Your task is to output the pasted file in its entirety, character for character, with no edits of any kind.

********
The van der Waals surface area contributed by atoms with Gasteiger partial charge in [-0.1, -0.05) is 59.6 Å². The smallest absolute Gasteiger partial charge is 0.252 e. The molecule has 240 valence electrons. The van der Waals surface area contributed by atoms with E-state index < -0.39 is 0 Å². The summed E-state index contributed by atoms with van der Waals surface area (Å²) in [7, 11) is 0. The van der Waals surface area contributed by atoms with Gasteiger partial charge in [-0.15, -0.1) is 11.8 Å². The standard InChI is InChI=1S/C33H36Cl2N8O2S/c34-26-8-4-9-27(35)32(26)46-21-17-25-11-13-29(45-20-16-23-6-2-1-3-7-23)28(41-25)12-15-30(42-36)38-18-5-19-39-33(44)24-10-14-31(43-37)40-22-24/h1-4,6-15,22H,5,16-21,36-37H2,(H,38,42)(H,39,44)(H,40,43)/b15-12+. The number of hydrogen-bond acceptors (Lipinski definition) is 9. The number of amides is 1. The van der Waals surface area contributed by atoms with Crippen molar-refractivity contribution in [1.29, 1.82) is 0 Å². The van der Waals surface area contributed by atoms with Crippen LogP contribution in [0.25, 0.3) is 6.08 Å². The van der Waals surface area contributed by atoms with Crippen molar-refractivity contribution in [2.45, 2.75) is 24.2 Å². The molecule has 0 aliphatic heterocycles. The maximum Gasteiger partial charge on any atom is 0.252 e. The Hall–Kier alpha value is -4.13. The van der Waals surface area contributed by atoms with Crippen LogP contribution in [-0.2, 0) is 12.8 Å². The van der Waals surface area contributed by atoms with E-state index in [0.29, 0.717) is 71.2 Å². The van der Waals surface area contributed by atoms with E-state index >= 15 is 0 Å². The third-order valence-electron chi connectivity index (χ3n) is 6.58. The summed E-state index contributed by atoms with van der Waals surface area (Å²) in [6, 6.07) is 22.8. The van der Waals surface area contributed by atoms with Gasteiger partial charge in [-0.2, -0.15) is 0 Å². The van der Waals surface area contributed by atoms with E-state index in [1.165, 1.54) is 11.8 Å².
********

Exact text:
The van der Waals surface area contributed by atoms with Gasteiger partial charge in [-0.1, -0.05) is 59.6 Å². The smallest absolute Gasteiger partial charge is 0.252 e. The molecule has 240 valence electrons. The van der Waals surface area contributed by atoms with E-state index < -0.39 is 0 Å². The summed E-state index contributed by atoms with van der Waals surface area (Å²) in [7, 11) is 0. The van der Waals surface area contributed by atoms with Gasteiger partial charge in [-0.15, -0.1) is 11.8 Å². The standard InChI is InChI=1S/C33H36Cl2N8O2S/c34-26-8-4-9-27(35)32(26)46-21-17-25-11-13-29(45-20-16-23-6-2-1-3-7-23)28(41-25)12-15-30(42-36)38-18-5-19-39-33(44)24-10-14-31(43-37)40-22-24/h1-4,6-15,22H,5,16-21,36-37H2,(H,38,42)(H,39,44)(H,40,43)/b15-12+. The number of hydrogen-bond acceptors (Lipinski definition) is 9. The number of amides is 1. The van der Waals surface area contributed by atoms with Crippen molar-refractivity contribution in [1.29, 1.82) is 0 Å². The van der Waals surface area contributed by atoms with Crippen LogP contribution in [0.25, 0.3) is 6.08 Å². The van der Waals surface area contributed by atoms with Crippen molar-refractivity contribution in [2.45, 2.75) is 24.2 Å². The molecule has 0 aliphatic heterocycles. The maximum Gasteiger partial charge on any atom is 0.252 e. The Hall–Kier alpha value is -4.13. The van der Waals surface area contributed by atoms with Crippen LogP contribution in [-0.2, 0) is 12.8 Å². The van der Waals surface area contributed by atoms with E-state index in [0.29, 0.717) is 71.2 Å². The van der Waals surface area contributed by atoms with E-state index >= 15 is 0 Å². The third-order valence-electron chi connectivity index (χ3n) is 6.58. The summed E-state index contributed by atoms with van der Waals surface area (Å²) in [6, 6.07) is 22.8. The van der Waals surface area contributed by atoms with Gasteiger partial charge in [-0.2, -0.15) is 0 Å². The van der Waals surface area contributed by atoms with E-state index in [1.165, 1.54) is 11.8 Å².